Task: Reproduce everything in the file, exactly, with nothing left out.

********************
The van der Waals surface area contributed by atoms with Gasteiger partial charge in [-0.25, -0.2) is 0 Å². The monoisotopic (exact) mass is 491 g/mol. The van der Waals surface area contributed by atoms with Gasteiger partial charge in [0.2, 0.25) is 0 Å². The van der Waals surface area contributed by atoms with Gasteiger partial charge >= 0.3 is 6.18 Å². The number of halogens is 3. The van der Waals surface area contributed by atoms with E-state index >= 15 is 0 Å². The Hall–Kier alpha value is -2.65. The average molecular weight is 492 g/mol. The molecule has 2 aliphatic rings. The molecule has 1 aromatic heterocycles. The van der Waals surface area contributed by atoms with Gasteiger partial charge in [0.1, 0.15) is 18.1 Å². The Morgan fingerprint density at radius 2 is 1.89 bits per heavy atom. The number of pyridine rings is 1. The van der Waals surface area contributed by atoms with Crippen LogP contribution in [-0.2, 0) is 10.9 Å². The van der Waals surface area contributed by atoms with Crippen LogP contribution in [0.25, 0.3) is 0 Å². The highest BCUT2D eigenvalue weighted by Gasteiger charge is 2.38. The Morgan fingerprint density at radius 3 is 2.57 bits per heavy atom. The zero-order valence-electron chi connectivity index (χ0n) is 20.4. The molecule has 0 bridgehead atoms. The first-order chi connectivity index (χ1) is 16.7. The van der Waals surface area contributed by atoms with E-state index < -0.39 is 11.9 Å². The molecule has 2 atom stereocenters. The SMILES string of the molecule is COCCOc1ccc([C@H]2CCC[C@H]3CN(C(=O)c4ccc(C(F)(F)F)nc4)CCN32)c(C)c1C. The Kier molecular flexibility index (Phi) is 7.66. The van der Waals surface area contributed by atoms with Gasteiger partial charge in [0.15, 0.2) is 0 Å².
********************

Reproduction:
The van der Waals surface area contributed by atoms with Gasteiger partial charge in [-0.25, -0.2) is 0 Å². The monoisotopic (exact) mass is 491 g/mol. The van der Waals surface area contributed by atoms with Gasteiger partial charge in [0.2, 0.25) is 0 Å². The van der Waals surface area contributed by atoms with Gasteiger partial charge >= 0.3 is 6.18 Å². The number of halogens is 3. The van der Waals surface area contributed by atoms with E-state index >= 15 is 0 Å². The Hall–Kier alpha value is -2.65. The average molecular weight is 492 g/mol. The molecule has 2 aliphatic rings. The molecule has 1 aromatic heterocycles. The van der Waals surface area contributed by atoms with Gasteiger partial charge in [0.1, 0.15) is 18.1 Å². The Morgan fingerprint density at radius 2 is 1.89 bits per heavy atom. The number of pyridine rings is 1. The van der Waals surface area contributed by atoms with Crippen LogP contribution in [-0.2, 0) is 10.9 Å². The van der Waals surface area contributed by atoms with Crippen LogP contribution in [0.25, 0.3) is 0 Å². The highest BCUT2D eigenvalue weighted by Gasteiger charge is 2.38. The Morgan fingerprint density at radius 3 is 2.57 bits per heavy atom. The zero-order valence-electron chi connectivity index (χ0n) is 20.4. The molecule has 0 bridgehead atoms. The first-order chi connectivity index (χ1) is 16.7. The van der Waals surface area contributed by atoms with E-state index < -0.39 is 11.9 Å². The molecule has 2 atom stereocenters. The SMILES string of the molecule is COCCOc1ccc([C@H]2CCC[C@H]3CN(C(=O)c4ccc(C(F)(F)F)nc4)CCN32)c(C)c1C. The Kier molecular flexibility index (Phi) is 7.66. The van der Waals surface area contributed by atoms with Gasteiger partial charge in [0.15, 0.2) is 0 Å².